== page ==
Studies in this week’s Hutchins Roundup find that spending on defense produces the expected fiscal effect only after a significant lag, the Fed’s maturity extension program benefitted some firms but increased the risks for others, and more.
Using a new panel dataset of annual federal defense contracts at the state level, Bill Dupor of the Federal Reserve Bank of St. Louis finds that aggregate and local multipliers differ dramatically because of spillovers across states, indicating that local multipliers alone do not provide useful information about the aggregate effects of policy. He finds that it takes four years for changes in defense spending to affect national income or employment, suggesting that defense spending is not an effective countercyclical policy.
Nathan Foley-Fisher of the Federal Reserve Board, Rodney Ramcharan of the University of Southern California, and Edison Yu of the Federal Reserve Bank of Philadelphia find that the Fed’s maturity extension program of 2011 – the selling of hundreds of billions of shorter‐term Treasury securities and use of the proceeds to buy longer‐term Treasury securities – helped relax financial constraints for firms that rely on longer-term debt. They also find evidence that some institutional investors “reached for yield” by increasing their holdings of riskier corporate debt in response to low long-term Treasury rates.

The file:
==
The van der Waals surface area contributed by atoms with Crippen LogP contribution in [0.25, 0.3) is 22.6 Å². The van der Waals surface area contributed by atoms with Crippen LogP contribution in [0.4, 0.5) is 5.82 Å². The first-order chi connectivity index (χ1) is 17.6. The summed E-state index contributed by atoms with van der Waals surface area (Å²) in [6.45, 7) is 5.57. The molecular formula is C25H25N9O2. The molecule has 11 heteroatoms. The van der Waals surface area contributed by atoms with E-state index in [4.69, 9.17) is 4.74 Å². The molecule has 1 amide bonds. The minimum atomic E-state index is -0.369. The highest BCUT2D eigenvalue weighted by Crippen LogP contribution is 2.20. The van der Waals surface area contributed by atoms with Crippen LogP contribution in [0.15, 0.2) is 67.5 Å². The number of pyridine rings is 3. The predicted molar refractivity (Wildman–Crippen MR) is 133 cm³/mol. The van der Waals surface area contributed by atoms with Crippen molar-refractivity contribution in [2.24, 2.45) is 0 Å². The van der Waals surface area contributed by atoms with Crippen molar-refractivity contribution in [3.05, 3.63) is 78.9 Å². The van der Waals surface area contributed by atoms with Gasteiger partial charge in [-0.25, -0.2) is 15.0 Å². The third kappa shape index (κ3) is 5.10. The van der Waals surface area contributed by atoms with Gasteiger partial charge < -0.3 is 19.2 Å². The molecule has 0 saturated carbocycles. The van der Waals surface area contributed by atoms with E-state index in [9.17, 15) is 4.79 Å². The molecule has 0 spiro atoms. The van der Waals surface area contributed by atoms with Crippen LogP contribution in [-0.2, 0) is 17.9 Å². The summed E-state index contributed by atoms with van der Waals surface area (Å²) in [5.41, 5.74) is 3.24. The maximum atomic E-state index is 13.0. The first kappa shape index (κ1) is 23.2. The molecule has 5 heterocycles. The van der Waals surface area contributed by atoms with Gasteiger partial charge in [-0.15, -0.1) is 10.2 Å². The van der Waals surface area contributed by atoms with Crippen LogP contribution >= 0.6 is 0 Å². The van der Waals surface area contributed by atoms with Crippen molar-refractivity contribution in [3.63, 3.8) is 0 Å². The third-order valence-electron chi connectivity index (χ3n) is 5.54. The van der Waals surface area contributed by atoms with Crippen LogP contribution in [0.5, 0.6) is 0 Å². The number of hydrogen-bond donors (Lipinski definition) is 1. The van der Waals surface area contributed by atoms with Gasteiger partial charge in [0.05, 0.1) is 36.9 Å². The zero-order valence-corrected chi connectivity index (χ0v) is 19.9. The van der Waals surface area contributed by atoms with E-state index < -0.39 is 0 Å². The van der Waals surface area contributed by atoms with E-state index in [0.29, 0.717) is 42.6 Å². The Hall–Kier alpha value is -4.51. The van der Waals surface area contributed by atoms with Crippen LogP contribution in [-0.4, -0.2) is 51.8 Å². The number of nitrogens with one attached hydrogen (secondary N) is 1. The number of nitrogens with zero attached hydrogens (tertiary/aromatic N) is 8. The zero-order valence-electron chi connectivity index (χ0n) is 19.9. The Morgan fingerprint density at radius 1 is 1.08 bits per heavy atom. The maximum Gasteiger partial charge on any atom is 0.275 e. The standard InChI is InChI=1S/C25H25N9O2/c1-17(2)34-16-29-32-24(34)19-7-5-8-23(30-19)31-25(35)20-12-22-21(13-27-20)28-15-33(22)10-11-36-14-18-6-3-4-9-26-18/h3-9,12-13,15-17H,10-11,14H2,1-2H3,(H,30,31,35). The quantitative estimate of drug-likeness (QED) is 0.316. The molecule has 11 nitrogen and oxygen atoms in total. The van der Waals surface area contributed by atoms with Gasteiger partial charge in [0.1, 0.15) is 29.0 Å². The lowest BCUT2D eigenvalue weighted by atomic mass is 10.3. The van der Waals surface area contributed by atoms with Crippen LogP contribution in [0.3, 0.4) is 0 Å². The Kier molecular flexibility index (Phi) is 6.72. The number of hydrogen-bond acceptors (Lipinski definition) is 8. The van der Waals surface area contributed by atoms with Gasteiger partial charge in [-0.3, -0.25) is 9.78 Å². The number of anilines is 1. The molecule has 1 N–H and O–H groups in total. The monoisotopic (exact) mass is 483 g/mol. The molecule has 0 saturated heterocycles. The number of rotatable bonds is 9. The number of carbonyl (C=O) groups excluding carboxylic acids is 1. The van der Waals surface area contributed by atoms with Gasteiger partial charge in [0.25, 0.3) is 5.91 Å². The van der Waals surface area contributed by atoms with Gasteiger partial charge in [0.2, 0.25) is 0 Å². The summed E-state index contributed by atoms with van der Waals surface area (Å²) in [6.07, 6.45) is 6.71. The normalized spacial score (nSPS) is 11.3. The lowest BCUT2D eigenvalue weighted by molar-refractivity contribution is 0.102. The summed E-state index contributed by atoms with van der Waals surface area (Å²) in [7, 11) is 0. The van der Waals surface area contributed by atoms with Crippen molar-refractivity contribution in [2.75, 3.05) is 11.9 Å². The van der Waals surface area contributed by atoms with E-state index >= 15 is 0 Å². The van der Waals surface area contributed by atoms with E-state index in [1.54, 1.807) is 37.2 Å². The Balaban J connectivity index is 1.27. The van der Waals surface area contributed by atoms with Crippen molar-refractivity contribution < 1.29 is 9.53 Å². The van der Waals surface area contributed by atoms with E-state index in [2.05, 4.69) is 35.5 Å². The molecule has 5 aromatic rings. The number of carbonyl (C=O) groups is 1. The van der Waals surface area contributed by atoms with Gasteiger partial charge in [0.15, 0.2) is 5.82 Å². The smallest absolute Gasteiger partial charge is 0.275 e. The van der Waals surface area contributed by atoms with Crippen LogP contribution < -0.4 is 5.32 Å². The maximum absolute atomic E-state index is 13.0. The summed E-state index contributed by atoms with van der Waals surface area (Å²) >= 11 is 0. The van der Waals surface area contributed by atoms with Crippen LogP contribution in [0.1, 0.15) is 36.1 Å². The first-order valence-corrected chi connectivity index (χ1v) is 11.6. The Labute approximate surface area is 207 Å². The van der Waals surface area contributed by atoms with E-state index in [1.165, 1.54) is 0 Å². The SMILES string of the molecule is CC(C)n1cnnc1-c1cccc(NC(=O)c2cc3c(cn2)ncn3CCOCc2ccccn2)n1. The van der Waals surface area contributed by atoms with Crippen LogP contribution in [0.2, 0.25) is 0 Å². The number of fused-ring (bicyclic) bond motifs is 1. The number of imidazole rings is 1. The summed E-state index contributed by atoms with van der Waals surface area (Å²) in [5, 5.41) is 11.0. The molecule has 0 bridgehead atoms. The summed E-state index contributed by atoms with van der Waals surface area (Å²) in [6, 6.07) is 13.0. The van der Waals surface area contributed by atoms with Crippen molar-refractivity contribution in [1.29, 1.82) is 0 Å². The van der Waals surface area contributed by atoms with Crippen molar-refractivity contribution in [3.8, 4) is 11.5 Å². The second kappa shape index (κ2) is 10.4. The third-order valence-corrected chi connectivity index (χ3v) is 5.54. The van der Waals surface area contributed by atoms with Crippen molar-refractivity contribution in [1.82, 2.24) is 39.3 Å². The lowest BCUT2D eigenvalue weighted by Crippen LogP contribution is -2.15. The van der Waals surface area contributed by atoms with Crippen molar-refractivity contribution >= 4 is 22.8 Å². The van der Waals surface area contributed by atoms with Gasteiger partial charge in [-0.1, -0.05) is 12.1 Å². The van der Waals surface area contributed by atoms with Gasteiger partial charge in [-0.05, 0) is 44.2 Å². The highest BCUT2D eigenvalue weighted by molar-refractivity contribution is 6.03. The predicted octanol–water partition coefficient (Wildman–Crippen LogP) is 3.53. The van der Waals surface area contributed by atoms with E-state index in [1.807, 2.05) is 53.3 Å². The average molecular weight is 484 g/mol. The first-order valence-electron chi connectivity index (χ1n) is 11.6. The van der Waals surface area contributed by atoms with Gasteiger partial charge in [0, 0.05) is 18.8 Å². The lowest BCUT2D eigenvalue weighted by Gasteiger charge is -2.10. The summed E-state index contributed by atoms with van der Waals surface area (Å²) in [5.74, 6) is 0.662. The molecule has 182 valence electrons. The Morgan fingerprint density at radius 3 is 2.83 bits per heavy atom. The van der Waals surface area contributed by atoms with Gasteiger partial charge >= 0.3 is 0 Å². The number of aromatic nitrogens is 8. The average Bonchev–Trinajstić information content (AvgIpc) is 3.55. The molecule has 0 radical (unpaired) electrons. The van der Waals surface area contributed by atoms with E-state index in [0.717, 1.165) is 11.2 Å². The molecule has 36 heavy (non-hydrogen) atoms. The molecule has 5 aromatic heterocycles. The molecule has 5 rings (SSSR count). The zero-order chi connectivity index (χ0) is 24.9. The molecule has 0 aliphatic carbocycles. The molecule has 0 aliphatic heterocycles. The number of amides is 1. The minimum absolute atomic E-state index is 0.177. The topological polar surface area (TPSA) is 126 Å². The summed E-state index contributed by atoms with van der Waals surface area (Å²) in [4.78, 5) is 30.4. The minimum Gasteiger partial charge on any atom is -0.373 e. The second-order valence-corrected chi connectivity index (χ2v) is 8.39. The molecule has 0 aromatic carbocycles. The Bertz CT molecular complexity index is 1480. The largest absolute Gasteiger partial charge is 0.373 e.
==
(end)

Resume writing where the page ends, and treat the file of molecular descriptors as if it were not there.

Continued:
Using a novel dataset covering a 140-year history of elections in 20 advanced economies, Manuel Funke of the Free University of Berlin, Moritz Schularick of the University of Bonn, and Christoph Trebesch of the University of Munich find that financial crises increase the vote share of far-right parties by 30% on average. The authors suggest that, after financial crises, voters may be more attracted to the rhetoric that attributes blame to minorities or foreigners. They do not find similar effects in normal recessions.
Quote of the week: “Why has it been so hard to get traditional, fundamental tax reform enacted with the classic broader base and lower rates?” asks Council of Economic Advisors Chair Jason Furman
“The classic explanation is grounded in the logic of collective action: Tax reform imposes concentrated costs while offering only diffuse benefits. The gains for the winners are not large enough to inspire a sustained fight for changes to the code, while the losers are acutely aware of their potential losses and mobilize to stop them. Moreover, in the case of tax reform, even the winners might not pursue reform. Some can focus on losing a salient deduction without factoring in the overall rate reduction removing that deduction funds.”
— Jason Furman, Chairman of the Council of Economic Advisers